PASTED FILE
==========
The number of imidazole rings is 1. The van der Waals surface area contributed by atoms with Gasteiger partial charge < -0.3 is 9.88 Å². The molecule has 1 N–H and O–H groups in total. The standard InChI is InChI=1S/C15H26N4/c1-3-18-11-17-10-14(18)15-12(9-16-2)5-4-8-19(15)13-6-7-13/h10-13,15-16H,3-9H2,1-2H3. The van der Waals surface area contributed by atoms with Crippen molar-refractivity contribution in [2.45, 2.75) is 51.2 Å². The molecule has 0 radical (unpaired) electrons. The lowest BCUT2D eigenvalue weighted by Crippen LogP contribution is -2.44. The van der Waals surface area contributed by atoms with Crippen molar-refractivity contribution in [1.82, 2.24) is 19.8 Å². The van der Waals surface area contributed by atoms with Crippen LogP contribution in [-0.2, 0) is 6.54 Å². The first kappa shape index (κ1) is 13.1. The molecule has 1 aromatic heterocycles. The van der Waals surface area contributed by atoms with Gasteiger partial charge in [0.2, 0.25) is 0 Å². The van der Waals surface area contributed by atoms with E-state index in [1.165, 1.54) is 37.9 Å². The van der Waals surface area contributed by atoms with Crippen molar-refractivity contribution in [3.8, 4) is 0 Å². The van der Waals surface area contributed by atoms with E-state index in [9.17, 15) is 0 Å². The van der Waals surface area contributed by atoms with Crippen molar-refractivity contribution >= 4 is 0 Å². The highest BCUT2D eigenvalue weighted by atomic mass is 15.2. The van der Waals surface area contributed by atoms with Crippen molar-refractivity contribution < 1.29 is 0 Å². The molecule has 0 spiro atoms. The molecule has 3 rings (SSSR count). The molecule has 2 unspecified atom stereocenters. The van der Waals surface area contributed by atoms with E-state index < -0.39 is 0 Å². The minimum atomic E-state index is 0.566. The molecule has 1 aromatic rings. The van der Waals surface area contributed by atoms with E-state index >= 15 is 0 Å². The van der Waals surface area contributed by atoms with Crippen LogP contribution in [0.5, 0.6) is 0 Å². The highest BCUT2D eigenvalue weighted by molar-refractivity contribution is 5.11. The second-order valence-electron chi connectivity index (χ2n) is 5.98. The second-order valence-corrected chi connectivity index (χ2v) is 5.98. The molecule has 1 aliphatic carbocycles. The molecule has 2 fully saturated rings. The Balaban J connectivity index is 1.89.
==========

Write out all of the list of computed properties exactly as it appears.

The number of imidazole rings is 1. The van der Waals surface area contributed by atoms with Gasteiger partial charge < -0.3 is 9.88 Å². The molecule has 1 N–H and O–H groups in total. The standard InChI is InChI=1S/C15H26N4/c1-3-18-11-17-10-14(18)15-12(9-16-2)5-4-8-19(15)13-6-7-13/h10-13,15-16H,3-9H2,1-2H3. The van der Waals surface area contributed by atoms with Crippen molar-refractivity contribution in [2.45, 2.75) is 51.2 Å². The molecule has 0 radical (unpaired) electrons. The lowest BCUT2D eigenvalue weighted by Crippen LogP contribution is -2.44. The van der Waals surface area contributed by atoms with Crippen molar-refractivity contribution in [1.82, 2.24) is 19.8 Å². The van der Waals surface area contributed by atoms with Crippen LogP contribution in [-0.2, 0) is 6.54 Å². The first kappa shape index (κ1) is 13.1. The molecule has 1 aromatic heterocycles. The van der Waals surface area contributed by atoms with Gasteiger partial charge in [0.2, 0.25) is 0 Å². The van der Waals surface area contributed by atoms with E-state index in [1.165, 1.54) is 37.9 Å². The van der Waals surface area contributed by atoms with Crippen molar-refractivity contribution in [3.8, 4) is 0 Å². The van der Waals surface area contributed by atoms with E-state index in [9.17, 15) is 0 Å². The van der Waals surface area contributed by atoms with Crippen molar-refractivity contribution >= 4 is 0 Å². The highest BCUT2D eigenvalue weighted by atomic mass is 15.2. The van der Waals surface area contributed by atoms with Crippen molar-refractivity contribution < 1.29 is 0 Å². The molecule has 0 spiro atoms. The molecule has 3 rings (SSSR count). The molecule has 2 unspecified atom stereocenters. The van der Waals surface area contributed by atoms with E-state index < -0.39 is 0 Å². The minimum atomic E-state index is 0.566. The molecule has 1 aromatic rings. The van der Waals surface area contributed by atoms with E-state index >= 15 is 0 Å². The van der Waals surface area contributed by atoms with Crippen LogP contribution in [0.5, 0.6) is 0 Å². The highest BCUT2D eigenvalue weighted by molar-refractivity contribution is 5.11. The second-order valence-electron chi connectivity index (χ2n) is 5.98. The second-order valence-corrected chi connectivity index (χ2v) is 5.98. The molecule has 1 aliphatic carbocycles. The molecule has 2 fully saturated rings. The Balaban J connectivity index is 1.89.